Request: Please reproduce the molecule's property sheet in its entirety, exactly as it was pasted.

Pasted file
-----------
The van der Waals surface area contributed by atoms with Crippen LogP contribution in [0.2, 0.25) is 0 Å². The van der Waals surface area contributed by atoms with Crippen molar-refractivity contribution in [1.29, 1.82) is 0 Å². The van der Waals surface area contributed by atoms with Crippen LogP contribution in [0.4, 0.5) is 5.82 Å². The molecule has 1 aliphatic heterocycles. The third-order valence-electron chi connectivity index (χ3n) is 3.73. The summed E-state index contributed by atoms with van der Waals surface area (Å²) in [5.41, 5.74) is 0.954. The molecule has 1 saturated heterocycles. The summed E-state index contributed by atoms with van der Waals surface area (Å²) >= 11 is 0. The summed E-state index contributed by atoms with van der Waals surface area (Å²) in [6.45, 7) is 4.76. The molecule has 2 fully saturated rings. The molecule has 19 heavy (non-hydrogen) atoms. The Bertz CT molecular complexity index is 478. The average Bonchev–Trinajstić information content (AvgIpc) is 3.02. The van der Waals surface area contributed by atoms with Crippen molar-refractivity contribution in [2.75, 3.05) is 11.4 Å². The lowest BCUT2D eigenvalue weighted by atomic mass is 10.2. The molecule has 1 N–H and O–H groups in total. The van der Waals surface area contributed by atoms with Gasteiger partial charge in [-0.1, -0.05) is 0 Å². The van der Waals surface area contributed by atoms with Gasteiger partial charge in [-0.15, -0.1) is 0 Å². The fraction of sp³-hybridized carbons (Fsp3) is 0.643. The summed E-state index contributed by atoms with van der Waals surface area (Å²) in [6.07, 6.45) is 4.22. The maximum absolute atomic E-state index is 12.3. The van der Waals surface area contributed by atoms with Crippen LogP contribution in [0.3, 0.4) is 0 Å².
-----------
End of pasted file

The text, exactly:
The van der Waals surface area contributed by atoms with Crippen LogP contribution in [0.2, 0.25) is 0 Å². The van der Waals surface area contributed by atoms with Crippen molar-refractivity contribution in [1.29, 1.82) is 0 Å². The van der Waals surface area contributed by atoms with Crippen LogP contribution in [0.4, 0.5) is 5.82 Å². The molecule has 1 aliphatic heterocycles. The third-order valence-electron chi connectivity index (χ3n) is 3.73. The summed E-state index contributed by atoms with van der Waals surface area (Å²) in [5.41, 5.74) is 0.954. The molecule has 1 saturated heterocycles. The summed E-state index contributed by atoms with van der Waals surface area (Å²) >= 11 is 0. The summed E-state index contributed by atoms with van der Waals surface area (Å²) in [6.45, 7) is 4.76. The molecule has 2 fully saturated rings. The molecule has 19 heavy (non-hydrogen) atoms. The Bertz CT molecular complexity index is 478. The average Bonchev–Trinajstić information content (AvgIpc) is 3.02. The van der Waals surface area contributed by atoms with Crippen molar-refractivity contribution in [2.75, 3.05) is 11.4 Å². The lowest BCUT2D eigenvalue weighted by atomic mass is 10.2. The molecule has 1 N–H and O–H groups in total. The van der Waals surface area contributed by atoms with Gasteiger partial charge in [-0.1, -0.05) is 0 Å². The van der Waals surface area contributed by atoms with Gasteiger partial charge in [-0.15, -0.1) is 0 Å². The fraction of sp³-hybridized carbons (Fsp3) is 0.643. The summed E-state index contributed by atoms with van der Waals surface area (Å²) in [6.07, 6.45) is 4.22. The maximum absolute atomic E-state index is 12.3. The van der Waals surface area contributed by atoms with Crippen LogP contribution in [0.3, 0.4) is 0 Å².